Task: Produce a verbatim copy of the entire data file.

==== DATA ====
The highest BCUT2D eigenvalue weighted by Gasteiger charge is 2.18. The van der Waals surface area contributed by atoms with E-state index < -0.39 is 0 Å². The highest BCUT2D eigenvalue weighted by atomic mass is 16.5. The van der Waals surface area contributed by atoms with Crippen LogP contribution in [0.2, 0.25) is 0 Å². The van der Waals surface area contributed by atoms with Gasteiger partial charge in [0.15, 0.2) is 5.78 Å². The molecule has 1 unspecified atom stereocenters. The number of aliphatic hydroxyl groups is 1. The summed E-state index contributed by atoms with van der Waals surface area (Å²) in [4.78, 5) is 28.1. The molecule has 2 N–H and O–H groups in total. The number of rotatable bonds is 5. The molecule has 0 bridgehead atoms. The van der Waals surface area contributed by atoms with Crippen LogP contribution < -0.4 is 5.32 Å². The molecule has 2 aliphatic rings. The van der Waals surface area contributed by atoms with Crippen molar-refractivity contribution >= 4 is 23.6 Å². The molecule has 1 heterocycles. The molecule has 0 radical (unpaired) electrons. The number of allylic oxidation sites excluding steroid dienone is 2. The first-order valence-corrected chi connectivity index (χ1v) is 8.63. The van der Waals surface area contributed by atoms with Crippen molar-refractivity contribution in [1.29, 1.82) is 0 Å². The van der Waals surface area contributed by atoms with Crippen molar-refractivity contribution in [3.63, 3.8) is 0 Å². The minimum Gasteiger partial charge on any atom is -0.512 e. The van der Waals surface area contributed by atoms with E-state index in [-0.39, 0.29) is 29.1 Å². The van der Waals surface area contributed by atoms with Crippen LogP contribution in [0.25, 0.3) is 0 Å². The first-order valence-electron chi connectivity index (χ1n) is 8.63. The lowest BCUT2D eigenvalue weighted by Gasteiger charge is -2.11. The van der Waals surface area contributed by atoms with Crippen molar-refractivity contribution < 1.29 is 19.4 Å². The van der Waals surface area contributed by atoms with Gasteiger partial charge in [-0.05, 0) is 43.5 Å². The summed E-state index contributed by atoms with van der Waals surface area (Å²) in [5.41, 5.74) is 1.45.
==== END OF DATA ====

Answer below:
The highest BCUT2D eigenvalue weighted by Gasteiger charge is 2.18. The van der Waals surface area contributed by atoms with E-state index < -0.39 is 0 Å². The highest BCUT2D eigenvalue weighted by atomic mass is 16.5. The van der Waals surface area contributed by atoms with Crippen LogP contribution in [0.2, 0.25) is 0 Å². The van der Waals surface area contributed by atoms with Gasteiger partial charge in [0.15, 0.2) is 5.78 Å². The molecule has 1 unspecified atom stereocenters. The number of aliphatic hydroxyl groups is 1. The summed E-state index contributed by atoms with van der Waals surface area (Å²) in [4.78, 5) is 28.1. The molecule has 2 N–H and O–H groups in total. The number of rotatable bonds is 5. The molecule has 0 bridgehead atoms. The van der Waals surface area contributed by atoms with Crippen LogP contribution < -0.4 is 5.32 Å². The molecule has 2 aliphatic rings. The van der Waals surface area contributed by atoms with Crippen molar-refractivity contribution >= 4 is 23.6 Å². The molecule has 1 heterocycles. The molecule has 0 radical (unpaired) electrons. The number of allylic oxidation sites excluding steroid dienone is 2. The first-order valence-corrected chi connectivity index (χ1v) is 8.63. The van der Waals surface area contributed by atoms with Crippen molar-refractivity contribution in [1.29, 1.82) is 0 Å². The van der Waals surface area contributed by atoms with Crippen molar-refractivity contribution in [3.63, 3.8) is 0 Å². The minimum Gasteiger partial charge on any atom is -0.512 e. The van der Waals surface area contributed by atoms with E-state index in [-0.39, 0.29) is 29.1 Å². The van der Waals surface area contributed by atoms with Crippen LogP contribution in [0.25, 0.3) is 0 Å². The first-order valence-electron chi connectivity index (χ1n) is 8.63. The lowest BCUT2D eigenvalue weighted by Gasteiger charge is -2.11. The van der Waals surface area contributed by atoms with Crippen molar-refractivity contribution < 1.29 is 19.4 Å². The van der Waals surface area contributed by atoms with Gasteiger partial charge in [-0.05, 0) is 43.5 Å². The summed E-state index contributed by atoms with van der Waals surface area (Å²) in [5.41, 5.74) is 1.45.